Resource | Research | Food Security
State of Origin for USDA Foods in Fiscal Year 2013 and 2014

This report analyzes State-of-origin data for fiscal year (FY) 2013 and 2014, which capture the States where USDA purchased food. In FY 2013 and 2014, USDA purchased over 2 billion pounds of food, at a cost of nearly $2 billion. This included both raw food products such as meats, vegetables, and fruits; products used as ingredients in further processed foods; as well as finished food products like cereal, crackers, and pasta.

Resource | Research | Assessing/Improving Operations
Building a Healthy America: A Profile of the Supplemental Nutrition Assistance Program

As the time for reauthorization of SNAP again approaches, it is useful to take stock of its accomplishments, identify those features that have contributed to its success, and look for new opportunities to strengthen operations to achieve program goals more fully. To that end, this is a summary of past research on program operations and outcomes.

Resource | Research | Assessing/Improving Operations
Making America Stronger: A Profile of the Food Stamp Program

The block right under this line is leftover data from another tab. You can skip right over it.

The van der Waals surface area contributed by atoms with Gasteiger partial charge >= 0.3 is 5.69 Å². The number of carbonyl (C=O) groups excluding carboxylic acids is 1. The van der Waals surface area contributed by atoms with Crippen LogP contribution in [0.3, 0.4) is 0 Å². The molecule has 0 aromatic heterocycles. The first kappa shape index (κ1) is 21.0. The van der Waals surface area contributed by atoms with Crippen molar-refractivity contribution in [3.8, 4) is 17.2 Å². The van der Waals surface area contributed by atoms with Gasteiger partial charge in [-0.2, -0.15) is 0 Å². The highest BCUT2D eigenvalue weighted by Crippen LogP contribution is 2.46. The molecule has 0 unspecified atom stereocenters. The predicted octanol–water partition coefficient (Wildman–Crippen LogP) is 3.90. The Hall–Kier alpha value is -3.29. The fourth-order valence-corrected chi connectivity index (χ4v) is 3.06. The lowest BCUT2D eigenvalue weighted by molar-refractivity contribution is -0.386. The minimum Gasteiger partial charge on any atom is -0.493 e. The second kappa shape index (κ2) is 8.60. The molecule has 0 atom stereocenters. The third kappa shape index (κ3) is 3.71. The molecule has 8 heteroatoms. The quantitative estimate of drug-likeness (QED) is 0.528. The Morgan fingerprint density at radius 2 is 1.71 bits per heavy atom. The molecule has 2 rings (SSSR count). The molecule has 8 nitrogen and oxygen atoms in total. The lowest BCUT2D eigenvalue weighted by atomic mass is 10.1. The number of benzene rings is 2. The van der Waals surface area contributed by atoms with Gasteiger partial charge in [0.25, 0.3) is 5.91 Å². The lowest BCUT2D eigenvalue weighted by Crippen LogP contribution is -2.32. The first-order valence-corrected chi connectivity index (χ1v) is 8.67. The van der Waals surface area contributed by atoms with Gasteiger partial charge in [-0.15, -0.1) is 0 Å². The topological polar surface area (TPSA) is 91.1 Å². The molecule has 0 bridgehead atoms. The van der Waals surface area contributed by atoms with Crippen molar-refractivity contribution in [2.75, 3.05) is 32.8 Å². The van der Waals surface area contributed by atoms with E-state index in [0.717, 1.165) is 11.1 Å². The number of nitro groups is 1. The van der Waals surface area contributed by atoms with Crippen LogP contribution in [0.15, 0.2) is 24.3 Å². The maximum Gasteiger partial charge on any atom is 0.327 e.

A summary of past research on program operations and outcomes related to the Food Stamp Program.

Resource | Research | Food Security
Impact of Food Stamp Payment Errors on Household Purchasing Power

Most discussion of payment accuracy in the Food Stamp Program focuses on the overall level and cost of payment errors. Rarely does the discussion focus on the impact of payment errors on individual households affected. This analysis – based on 2003 food stamp quality control data – leads to two broad conclusions. First, virtually all households receiving food stamps are eligible. Thus, the problem of erroneous payments is not so much one of determining eligibility, but rather one of attempting to finely target benefits to the complicated and changing circumstances of low-income households. Second, most overpayments to eligible households are small relative to household income and official poverty standards. As a result, most food stamp households are poor, and they remain poor even when overpaid.

Resource | Research | Food Security
The Decline in Food Stamp Participation: A Report to Congress

Over the last decade, food stamp participation rose more sharply than expected following the relatively short and mild recession in the early 1990s and fell more sharply than expected after 1994 during the sustained period of economic growth. Report language accompanying the Agriculture, Rural Development, Food and Drug Administration, and Related Agencies Appropriations Act of 2001 directed the Food and Nutrition Service to study the decline in participation in the Food Stamp Program.